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I have the following struct (or class?) in JavaScript:

function ImageStruct() { = -1;
    this.isCover = true;
    this.isPaired = false;
    this.row = -1;
    this.column = -1;

I add this class to a bidimensional array.

var imgStruct = new ImageStruct(); = id;
imgStruct.row = row;
imgStruct.column = column;

$.myNameSpace.matrixPos[row][column] = imgStruct;

When I do something like this:

var imgStrc = $.myNameSpace.matrixPos[row][column];

If I modify imgStrc, object in $.myNameSpace.matrixPos[row][column] doesn't reflect that changes.

Is there any way to 'fix' this?

share|improve this question
Related:… – Orbling Jun 4 '11 at 19:20
$.myNameSpace.matrixPos[row][column] = imgStrc again after modifying it. – Orbling Jun 4 '11 at 19:24
@Orbling: I know this is a possible solution, but I want to know if there is another one. Thanks for your comments. – VansFannel Jun 4 '11 at 19:26
I would also recommend againts treating javaScript like C (by thinking in terms of structs and pointers). it's best to treat JS as a prototyping OO / functional hybrid. – Raynos Jun 4 '11 at 19:36
@Raynos: I didn't explain it very well. I'm trying to say if imgStrc is a reference of an existing object or if it's a new instance. – VansFannel Jun 5 '11 at 6:44
up vote 2 down vote accepted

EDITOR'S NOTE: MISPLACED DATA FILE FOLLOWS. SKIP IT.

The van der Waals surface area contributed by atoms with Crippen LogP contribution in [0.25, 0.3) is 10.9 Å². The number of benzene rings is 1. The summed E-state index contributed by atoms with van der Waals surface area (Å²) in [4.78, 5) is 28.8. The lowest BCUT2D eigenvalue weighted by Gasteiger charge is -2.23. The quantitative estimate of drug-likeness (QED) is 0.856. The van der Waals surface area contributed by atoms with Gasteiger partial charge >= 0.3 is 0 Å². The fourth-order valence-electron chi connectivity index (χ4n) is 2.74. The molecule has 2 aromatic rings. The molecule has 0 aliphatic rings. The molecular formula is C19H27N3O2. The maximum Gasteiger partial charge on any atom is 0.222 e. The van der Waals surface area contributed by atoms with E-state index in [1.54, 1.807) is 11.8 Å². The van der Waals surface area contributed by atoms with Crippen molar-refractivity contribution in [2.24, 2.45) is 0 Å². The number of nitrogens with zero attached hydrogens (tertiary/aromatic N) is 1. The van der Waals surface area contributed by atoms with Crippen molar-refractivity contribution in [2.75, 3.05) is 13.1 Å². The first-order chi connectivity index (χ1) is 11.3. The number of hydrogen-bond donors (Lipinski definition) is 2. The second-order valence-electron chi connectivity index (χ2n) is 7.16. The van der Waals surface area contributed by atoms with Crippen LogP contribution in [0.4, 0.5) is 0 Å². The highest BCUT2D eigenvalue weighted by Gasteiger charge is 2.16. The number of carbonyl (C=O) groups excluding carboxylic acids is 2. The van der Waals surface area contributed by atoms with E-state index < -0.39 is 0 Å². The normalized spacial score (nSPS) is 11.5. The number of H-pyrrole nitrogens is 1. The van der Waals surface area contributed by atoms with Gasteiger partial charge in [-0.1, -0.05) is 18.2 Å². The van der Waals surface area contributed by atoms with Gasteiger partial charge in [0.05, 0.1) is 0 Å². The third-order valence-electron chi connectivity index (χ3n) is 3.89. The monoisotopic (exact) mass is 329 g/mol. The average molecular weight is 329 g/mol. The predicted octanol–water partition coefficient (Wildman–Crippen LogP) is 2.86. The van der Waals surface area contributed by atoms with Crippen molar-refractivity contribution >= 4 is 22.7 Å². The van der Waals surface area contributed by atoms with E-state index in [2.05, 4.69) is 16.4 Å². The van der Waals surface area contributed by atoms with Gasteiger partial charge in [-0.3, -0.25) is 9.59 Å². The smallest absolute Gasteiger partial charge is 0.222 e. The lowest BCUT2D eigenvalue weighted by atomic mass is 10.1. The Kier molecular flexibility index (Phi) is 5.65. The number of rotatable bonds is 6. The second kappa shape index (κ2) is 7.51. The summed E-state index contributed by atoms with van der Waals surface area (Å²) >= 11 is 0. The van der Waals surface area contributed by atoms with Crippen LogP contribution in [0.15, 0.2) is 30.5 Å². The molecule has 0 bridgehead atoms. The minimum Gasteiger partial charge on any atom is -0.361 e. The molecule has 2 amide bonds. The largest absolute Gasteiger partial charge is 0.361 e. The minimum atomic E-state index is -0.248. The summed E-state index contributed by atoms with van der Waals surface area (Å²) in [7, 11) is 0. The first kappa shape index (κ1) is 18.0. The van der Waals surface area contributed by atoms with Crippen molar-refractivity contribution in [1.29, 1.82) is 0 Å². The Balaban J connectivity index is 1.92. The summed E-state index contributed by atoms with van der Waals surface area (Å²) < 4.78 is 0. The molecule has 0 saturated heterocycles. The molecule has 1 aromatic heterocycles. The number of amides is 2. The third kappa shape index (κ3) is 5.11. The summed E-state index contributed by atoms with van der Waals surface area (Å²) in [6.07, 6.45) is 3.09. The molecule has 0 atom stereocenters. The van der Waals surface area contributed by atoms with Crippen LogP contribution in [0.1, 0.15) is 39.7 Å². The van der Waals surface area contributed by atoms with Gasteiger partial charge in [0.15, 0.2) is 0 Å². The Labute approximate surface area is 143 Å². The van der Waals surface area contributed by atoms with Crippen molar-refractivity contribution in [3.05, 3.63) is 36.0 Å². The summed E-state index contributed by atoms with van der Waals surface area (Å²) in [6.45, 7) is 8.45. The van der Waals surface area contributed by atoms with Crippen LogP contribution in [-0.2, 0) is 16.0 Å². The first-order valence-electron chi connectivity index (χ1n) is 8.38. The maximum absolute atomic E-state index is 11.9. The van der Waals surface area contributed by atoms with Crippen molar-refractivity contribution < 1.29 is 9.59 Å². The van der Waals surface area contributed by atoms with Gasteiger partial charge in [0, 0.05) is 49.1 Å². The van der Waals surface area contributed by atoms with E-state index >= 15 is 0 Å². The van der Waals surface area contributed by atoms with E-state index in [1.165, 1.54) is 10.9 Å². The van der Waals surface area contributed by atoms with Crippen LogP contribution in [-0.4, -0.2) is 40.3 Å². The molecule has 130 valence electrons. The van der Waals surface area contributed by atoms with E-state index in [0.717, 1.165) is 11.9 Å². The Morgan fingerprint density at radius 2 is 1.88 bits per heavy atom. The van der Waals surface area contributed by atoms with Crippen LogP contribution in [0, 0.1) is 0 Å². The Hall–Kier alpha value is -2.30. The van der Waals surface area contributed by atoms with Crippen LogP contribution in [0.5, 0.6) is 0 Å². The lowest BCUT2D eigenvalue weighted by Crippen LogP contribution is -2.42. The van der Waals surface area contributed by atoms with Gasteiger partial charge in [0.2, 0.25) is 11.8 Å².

If you modify imgStrc it by changing its properties (e.g. by doing = 42), that change will affect the object in $.myNameSpace.matrixPos[row][column] (as it is in fact the same object).

Only if you modify imgStrc by reassigning it, it won't. There is no way to 'fix' this, other than setting $.myNameSpace.matrixPos[row][column] = imgStrc or wrapping the whole thing into a wrapper object (or one-element array).

share|improve this answer

It definitely should be "by reference". I set up a JsFiddle to confirm.

Structs aren't really possible in JavaScript. There are explicit value and reference types. All objects are treated as reference types.

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You can either modify the object directly:


which is admittedly not very convenient, or feed the value back into the array after modifying it:

var tmp = $.myNameSpace.matrixPos[row][column];

tmp.someMethod(); // Do something...

$.myNameSpace.matrixPos[row][column] = tmp;
share|improve this answer

JavaScript doesn't have pointers. You last var statement just overwrites the imgStrc value with the value of the namespace property. Whatever that value is is what you modified. If it's an object, all references to that obj will see the change.

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